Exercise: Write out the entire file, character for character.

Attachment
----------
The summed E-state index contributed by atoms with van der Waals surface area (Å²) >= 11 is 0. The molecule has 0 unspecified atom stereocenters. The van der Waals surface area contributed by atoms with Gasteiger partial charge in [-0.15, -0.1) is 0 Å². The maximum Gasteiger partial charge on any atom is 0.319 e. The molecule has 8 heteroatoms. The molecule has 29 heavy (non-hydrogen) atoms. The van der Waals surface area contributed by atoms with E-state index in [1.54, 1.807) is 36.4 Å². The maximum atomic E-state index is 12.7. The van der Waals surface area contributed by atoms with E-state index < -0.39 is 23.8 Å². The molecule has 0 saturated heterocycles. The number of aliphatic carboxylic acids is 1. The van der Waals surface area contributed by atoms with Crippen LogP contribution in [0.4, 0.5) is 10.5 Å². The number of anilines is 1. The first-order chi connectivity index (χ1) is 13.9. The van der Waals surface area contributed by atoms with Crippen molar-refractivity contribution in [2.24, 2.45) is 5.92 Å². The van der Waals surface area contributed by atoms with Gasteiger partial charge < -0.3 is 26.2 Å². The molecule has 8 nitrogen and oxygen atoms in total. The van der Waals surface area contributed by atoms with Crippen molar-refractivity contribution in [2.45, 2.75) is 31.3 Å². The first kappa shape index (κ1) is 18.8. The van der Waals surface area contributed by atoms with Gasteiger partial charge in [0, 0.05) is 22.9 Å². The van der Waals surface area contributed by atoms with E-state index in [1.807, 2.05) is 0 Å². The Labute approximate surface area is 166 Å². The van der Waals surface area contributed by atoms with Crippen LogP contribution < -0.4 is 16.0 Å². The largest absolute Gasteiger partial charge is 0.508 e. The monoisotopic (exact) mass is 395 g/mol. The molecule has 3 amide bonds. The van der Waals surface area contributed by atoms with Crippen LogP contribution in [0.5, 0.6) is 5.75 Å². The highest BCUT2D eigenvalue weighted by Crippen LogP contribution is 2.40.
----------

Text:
The summed E-state index contributed by atoms with van der Waals surface area (Å²) >= 11 is 0. The molecule has 0 unspecified atom stereocenters. The van der Waals surface area contributed by atoms with Gasteiger partial charge in [-0.15, -0.1) is 0 Å². The maximum Gasteiger partial charge on any atom is 0.319 e. The molecule has 8 heteroatoms. The molecule has 29 heavy (non-hydrogen) atoms. The van der Waals surface area contributed by atoms with E-state index in [1.54, 1.807) is 36.4 Å². The maximum atomic E-state index is 12.7. The van der Waals surface area contributed by atoms with E-state index < -0.39 is 23.8 Å². The molecule has 0 saturated heterocycles. The number of aliphatic carboxylic acids is 1. The van der Waals surface area contributed by atoms with Crippen LogP contribution in [0.4, 0.5) is 10.5 Å². The number of anilines is 1. The first-order chi connectivity index (χ1) is 13.9. The van der Waals surface area contributed by atoms with Crippen molar-refractivity contribution in [2.24, 2.45) is 5.92 Å². The van der Waals surface area contributed by atoms with Gasteiger partial charge < -0.3 is 26.2 Å². The molecule has 8 nitrogen and oxygen atoms in total. The van der Waals surface area contributed by atoms with Crippen molar-refractivity contribution in [2.45, 2.75) is 31.3 Å². The first kappa shape index (κ1) is 18.8. The van der Waals surface area contributed by atoms with Gasteiger partial charge in [0, 0.05) is 22.9 Å². The van der Waals surface area contributed by atoms with E-state index in [1.807, 2.05) is 0 Å². The Labute approximate surface area is 166 Å². The van der Waals surface area contributed by atoms with Crippen LogP contribution < -0.4 is 16.0 Å². The largest absolute Gasteiger partial charge is 0.508 e. The monoisotopic (exact) mass is 395 g/mol. The molecule has 3 amide bonds. The van der Waals surface area contributed by atoms with Crippen LogP contribution in [0.5, 0.6) is 5.75 Å². The highest BCUT2D eigenvalue weighted by Crippen LogP contribution is 2.40.